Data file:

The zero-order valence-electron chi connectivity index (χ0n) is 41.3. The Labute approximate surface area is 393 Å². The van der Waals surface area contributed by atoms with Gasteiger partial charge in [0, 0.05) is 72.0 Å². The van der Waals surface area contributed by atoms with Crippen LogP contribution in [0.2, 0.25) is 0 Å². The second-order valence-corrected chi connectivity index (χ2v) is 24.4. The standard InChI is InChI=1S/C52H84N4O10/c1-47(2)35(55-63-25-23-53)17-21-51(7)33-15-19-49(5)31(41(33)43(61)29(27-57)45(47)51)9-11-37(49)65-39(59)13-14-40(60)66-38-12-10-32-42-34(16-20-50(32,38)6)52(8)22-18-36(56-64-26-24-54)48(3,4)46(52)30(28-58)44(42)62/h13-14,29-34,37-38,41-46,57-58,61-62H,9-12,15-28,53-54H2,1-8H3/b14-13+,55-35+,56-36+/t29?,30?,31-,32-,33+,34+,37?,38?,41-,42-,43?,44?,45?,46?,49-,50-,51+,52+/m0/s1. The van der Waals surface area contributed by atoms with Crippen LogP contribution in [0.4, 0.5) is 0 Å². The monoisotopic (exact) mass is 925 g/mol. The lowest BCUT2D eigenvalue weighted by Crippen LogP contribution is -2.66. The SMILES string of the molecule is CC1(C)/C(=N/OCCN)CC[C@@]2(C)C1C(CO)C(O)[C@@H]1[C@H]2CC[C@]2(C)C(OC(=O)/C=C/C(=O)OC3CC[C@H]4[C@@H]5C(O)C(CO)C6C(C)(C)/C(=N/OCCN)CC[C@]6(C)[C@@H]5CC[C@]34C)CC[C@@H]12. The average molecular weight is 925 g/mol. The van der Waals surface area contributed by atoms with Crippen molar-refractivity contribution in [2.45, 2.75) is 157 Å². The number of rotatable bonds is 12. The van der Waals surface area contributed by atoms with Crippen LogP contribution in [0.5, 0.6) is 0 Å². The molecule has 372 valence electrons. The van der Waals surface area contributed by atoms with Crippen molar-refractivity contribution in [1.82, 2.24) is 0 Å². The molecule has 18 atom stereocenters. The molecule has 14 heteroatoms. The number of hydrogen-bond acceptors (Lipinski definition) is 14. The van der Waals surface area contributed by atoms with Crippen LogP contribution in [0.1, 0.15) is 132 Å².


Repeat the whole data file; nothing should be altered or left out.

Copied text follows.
The zero-order valence-electron chi connectivity index (χ0n) is 41.3. The Labute approximate surface area is 393 Å². The van der Waals surface area contributed by atoms with Gasteiger partial charge in [0, 0.05) is 72.0 Å². The van der Waals surface area contributed by atoms with Crippen LogP contribution in [0.2, 0.25) is 0 Å². The second-order valence-corrected chi connectivity index (χ2v) is 24.4. The standard InChI is InChI=1S/C52H84N4O10/c1-47(2)35(55-63-25-23-53)17-21-51(7)33-15-19-49(5)31(41(33)43(61)29(27-57)45(47)51)9-11-37(49)65-39(59)13-14-40(60)66-38-12-10-32-42-34(16-20-50(32,38)6)52(8)22-18-36(56-64-26-24-54)48(3,4)46(52)30(28-58)44(42)62/h13-14,29-34,37-38,41-46,57-58,61-62H,9-12,15-28,53-54H2,1-8H3/b14-13+,55-35+,56-36+/t29?,30?,31-,32-,33+,34+,37?,38?,41-,42-,43?,44?,45?,46?,49-,50-,51+,52+/m0/s1. The van der Waals surface area contributed by atoms with Crippen LogP contribution in [0.4, 0.5) is 0 Å². The monoisotopic (exact) mass is 925 g/mol. The lowest BCUT2D eigenvalue weighted by Crippen LogP contribution is -2.66. The SMILES string of the molecule is CC1(C)/C(=N/OCCN)CC[C@@]2(C)C1C(CO)C(O)[C@@H]1[C@H]2CC[C@]2(C)C(OC(=O)/C=C/C(=O)OC3CC[C@H]4[C@@H]5C(O)C(CO)C6C(C)(C)/C(=N/OCCN)CC[C@]6(C)[C@@H]5CC[C@]34C)CC[C@@H]12. The average molecular weight is 925 g/mol. The van der Waals surface area contributed by atoms with Crippen molar-refractivity contribution in [2.45, 2.75) is 157 Å². The number of rotatable bonds is 12. The van der Waals surface area contributed by atoms with Crippen LogP contribution in [0.5, 0.6) is 0 Å². The molecule has 372 valence electrons. The van der Waals surface area contributed by atoms with Crippen molar-refractivity contribution in [1.82, 2.24) is 0 Å². The molecule has 18 atom stereocenters. The molecule has 14 heteroatoms. The number of hydrogen-bond acceptors (Lipinski definition) is 14. The van der Waals surface area contributed by atoms with Crippen LogP contribution in [0.1, 0.15) is 132 Å².